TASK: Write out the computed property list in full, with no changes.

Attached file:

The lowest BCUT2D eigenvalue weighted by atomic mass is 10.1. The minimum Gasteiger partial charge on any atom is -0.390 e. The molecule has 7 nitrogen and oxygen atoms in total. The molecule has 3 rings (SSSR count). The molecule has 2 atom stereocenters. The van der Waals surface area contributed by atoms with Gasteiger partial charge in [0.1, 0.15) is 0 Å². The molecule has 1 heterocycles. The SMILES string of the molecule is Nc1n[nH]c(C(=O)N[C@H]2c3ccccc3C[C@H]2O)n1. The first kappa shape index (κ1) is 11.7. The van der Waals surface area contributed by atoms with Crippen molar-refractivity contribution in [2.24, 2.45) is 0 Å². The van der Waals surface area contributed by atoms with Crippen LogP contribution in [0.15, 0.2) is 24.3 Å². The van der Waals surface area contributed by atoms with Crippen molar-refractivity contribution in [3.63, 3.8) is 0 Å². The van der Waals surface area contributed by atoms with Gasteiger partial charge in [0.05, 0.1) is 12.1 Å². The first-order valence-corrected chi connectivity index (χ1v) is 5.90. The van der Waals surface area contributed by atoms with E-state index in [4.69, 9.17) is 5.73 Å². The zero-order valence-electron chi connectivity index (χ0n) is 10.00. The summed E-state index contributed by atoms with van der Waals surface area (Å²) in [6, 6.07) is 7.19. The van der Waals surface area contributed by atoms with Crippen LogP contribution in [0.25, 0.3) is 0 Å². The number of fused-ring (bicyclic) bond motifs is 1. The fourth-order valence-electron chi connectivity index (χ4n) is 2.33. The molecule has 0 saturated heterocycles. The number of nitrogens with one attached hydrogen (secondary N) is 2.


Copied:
The lowest BCUT2D eigenvalue weighted by atomic mass is 10.1. The minimum Gasteiger partial charge on any atom is -0.390 e. The molecule has 7 nitrogen and oxygen atoms in total. The molecule has 3 rings (SSSR count). The molecule has 2 atom stereocenters. The van der Waals surface area contributed by atoms with Gasteiger partial charge in [0.1, 0.15) is 0 Å². The molecule has 1 heterocycles. The SMILES string of the molecule is Nc1n[nH]c(C(=O)N[C@H]2c3ccccc3C[C@H]2O)n1. The first kappa shape index (κ1) is 11.7. The van der Waals surface area contributed by atoms with Crippen molar-refractivity contribution in [2.24, 2.45) is 0 Å². The van der Waals surface area contributed by atoms with Crippen LogP contribution in [0.15, 0.2) is 24.3 Å². The van der Waals surface area contributed by atoms with Crippen molar-refractivity contribution in [3.63, 3.8) is 0 Å². The van der Waals surface area contributed by atoms with Gasteiger partial charge in [0.05, 0.1) is 12.1 Å². The first-order valence-corrected chi connectivity index (χ1v) is 5.90. The van der Waals surface area contributed by atoms with E-state index in [4.69, 9.17) is 5.73 Å². The zero-order valence-electron chi connectivity index (χ0n) is 10.00. The summed E-state index contributed by atoms with van der Waals surface area (Å²) in [6, 6.07) is 7.19. The van der Waals surface area contributed by atoms with Crippen LogP contribution in [0.25, 0.3) is 0 Å². The number of fused-ring (bicyclic) bond motifs is 1. The fourth-order valence-electron chi connectivity index (χ4n) is 2.33. The molecule has 0 saturated heterocycles. The number of nitrogens with one attached hydrogen (secondary N) is 2.